Black-eyed peas may mean fewer black eyes
In what my mother calls "a southern thing," I ate my fill of black-eyed peas New Year's Day. Laura serves the dish every Jan. 1 to assure good fortune in the year ahead. It is tradition she learned from her Texas grandparents.
My years have improved since I've been sharing the meal with Laura, so I eat the peas with relish.
In a workplace New Year's tradition, I broke my 2002 desk calendar out of its plastic shroud Monday. It gave me the excuse to clean everything off my desk to the point where I wiped down the surface.
Thursday I will start filling the new calendar's date boxes with deadlines and appointments, but it now sits on my desk free of coffee stains and idle doodles made during phone conversations. Like the year ahead, it is full of possibilities.
Newspaper columns I've recently read were more concerned about looking back than looking ahead.
Last week, syndicated columnist Ellen Goodman fessed up to calling a vaccine a cure rather than prevention and like discretions. Goodman, one of the best columnists now writing, could confine her errors to 15 paragraphs.
My editorial black eyes would make a richer source of column material. I remember the rebuke I received from above after I used stationary when I meant stationery. Some equally dumb mistakes fortunately didn't make it to print, but shared their obscurity with other memorable gaffs I heard but didn't report. I didn't quote the woman who said she was coupling with when she meant partnering, nor the official who worried about "setting a president."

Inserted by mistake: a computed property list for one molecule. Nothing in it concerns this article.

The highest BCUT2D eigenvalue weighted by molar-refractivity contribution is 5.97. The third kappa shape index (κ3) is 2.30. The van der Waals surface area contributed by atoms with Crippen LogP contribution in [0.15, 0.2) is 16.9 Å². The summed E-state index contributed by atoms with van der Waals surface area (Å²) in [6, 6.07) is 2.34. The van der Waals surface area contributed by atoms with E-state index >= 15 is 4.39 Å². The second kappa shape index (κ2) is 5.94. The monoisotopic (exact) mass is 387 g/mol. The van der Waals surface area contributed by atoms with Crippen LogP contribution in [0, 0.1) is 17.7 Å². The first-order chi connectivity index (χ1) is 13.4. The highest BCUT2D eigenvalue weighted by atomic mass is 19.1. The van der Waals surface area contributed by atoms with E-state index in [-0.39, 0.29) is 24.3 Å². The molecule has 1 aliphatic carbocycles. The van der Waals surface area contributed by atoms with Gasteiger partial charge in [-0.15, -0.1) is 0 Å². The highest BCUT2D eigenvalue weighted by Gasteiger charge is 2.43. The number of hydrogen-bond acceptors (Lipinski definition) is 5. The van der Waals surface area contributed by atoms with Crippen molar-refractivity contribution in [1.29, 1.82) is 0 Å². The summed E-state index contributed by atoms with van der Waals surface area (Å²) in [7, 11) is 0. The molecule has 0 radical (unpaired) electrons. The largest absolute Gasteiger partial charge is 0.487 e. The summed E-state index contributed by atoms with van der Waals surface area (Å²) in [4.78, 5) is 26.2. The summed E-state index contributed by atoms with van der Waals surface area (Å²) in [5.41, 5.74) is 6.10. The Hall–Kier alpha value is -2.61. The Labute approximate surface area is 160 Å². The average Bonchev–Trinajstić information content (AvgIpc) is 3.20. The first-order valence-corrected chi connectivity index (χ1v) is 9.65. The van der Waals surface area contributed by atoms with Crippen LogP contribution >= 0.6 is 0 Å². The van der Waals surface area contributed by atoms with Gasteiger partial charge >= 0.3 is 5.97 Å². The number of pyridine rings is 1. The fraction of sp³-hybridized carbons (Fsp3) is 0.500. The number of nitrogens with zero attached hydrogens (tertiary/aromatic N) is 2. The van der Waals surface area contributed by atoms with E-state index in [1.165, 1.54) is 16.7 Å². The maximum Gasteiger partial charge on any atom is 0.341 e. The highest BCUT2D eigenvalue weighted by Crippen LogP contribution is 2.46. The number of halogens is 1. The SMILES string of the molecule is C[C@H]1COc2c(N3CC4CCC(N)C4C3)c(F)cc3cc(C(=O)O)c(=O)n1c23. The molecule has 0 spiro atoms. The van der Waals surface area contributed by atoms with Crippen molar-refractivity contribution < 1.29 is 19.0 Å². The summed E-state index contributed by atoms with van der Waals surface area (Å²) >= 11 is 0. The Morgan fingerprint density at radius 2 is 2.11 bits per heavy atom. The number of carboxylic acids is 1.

Alternative media sources yearly select their top stories they accuse mainstream outlets of ignoring. While I don't have a list of under-reported stories, I was forced to leave out elements from stories because they didn't fit for one reason or another. This fall, I did a story on the De Soto USD 232's new science curriculum. I was following the sound-amplification experiment of five four-grade students from Woodsonia Elementary when another group presented their efforts, which they named Earator and the Ear Wax 2000. It was so clever I tried unsuccessfully to write it into the story.
At another elementary school for another story, I asked a first-grader if she had a home computer. With perfect innocence, she replied, "My mom's poor. We don't have anything." It would have illustrated the story, but I knew I had to omit the quote.
Another column I read last week amounted to nothing more than a long list of names as the writer thanked all who helped him over the past year. It may have been heartfelt, but I think only those named in the column bothered to read it.
At the risk of making the same mistake, I would like to thank De Soto City Clerk Lana McPherson for being my unofficial research assistant for De Soto names and places.